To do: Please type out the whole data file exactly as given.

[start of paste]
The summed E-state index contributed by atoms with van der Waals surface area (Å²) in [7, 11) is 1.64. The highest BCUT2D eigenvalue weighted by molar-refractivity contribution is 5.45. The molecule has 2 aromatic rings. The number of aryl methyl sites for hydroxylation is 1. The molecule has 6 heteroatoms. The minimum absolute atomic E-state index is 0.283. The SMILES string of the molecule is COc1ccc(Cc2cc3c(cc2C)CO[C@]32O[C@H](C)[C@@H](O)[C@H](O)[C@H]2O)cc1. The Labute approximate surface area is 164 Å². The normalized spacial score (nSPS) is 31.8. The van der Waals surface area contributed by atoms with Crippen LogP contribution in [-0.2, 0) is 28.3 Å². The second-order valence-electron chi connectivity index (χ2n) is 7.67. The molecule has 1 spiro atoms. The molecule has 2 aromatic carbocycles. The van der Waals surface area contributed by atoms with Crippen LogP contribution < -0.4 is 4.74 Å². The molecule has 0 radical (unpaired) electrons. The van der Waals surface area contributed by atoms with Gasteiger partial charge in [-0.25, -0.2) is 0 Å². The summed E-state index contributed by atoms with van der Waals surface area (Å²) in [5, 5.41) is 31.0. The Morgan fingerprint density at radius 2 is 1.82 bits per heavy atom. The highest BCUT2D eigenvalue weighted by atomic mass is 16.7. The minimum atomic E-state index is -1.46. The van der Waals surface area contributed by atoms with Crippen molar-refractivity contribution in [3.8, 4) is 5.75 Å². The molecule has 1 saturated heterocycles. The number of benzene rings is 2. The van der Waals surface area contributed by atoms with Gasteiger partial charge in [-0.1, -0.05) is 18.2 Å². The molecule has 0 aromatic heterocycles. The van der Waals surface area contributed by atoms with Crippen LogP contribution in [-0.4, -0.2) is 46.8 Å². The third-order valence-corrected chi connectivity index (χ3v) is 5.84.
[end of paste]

The summed E-state index contributed by atoms with van der Waals surface area (Å²) in [7, 11) is 1.64. The highest BCUT2D eigenvalue weighted by molar-refractivity contribution is 5.45. The molecule has 2 aromatic rings. The number of aryl methyl sites for hydroxylation is 1. The molecule has 6 heteroatoms. The minimum absolute atomic E-state index is 0.283. The SMILES string of the molecule is COc1ccc(Cc2cc3c(cc2C)CO[C@]32O[C@H](C)[C@@H](O)[C@H](O)[C@H]2O)cc1. The Labute approximate surface area is 164 Å². The normalized spacial score (nSPS) is 31.8. The van der Waals surface area contributed by atoms with Crippen LogP contribution in [-0.2, 0) is 28.3 Å². The second-order valence-electron chi connectivity index (χ2n) is 7.67. The molecule has 1 spiro atoms. The molecule has 2 aromatic carbocycles. The van der Waals surface area contributed by atoms with Crippen LogP contribution < -0.4 is 4.74 Å². The molecule has 0 radical (unpaired) electrons. The van der Waals surface area contributed by atoms with Gasteiger partial charge in [-0.25, -0.2) is 0 Å². The summed E-state index contributed by atoms with van der Waals surface area (Å²) in [5, 5.41) is 31.0. The Morgan fingerprint density at radius 2 is 1.82 bits per heavy atom. The highest BCUT2D eigenvalue weighted by atomic mass is 16.7. The minimum atomic E-state index is -1.46. The van der Waals surface area contributed by atoms with Crippen molar-refractivity contribution in [3.8, 4) is 5.75 Å². The molecule has 1 saturated heterocycles. The number of benzene rings is 2. The van der Waals surface area contributed by atoms with Gasteiger partial charge in [-0.1, -0.05) is 18.2 Å². The molecule has 0 aromatic heterocycles. The van der Waals surface area contributed by atoms with Crippen LogP contribution in [-0.4, -0.2) is 46.8 Å². The third-order valence-corrected chi connectivity index (χ3v) is 5.84.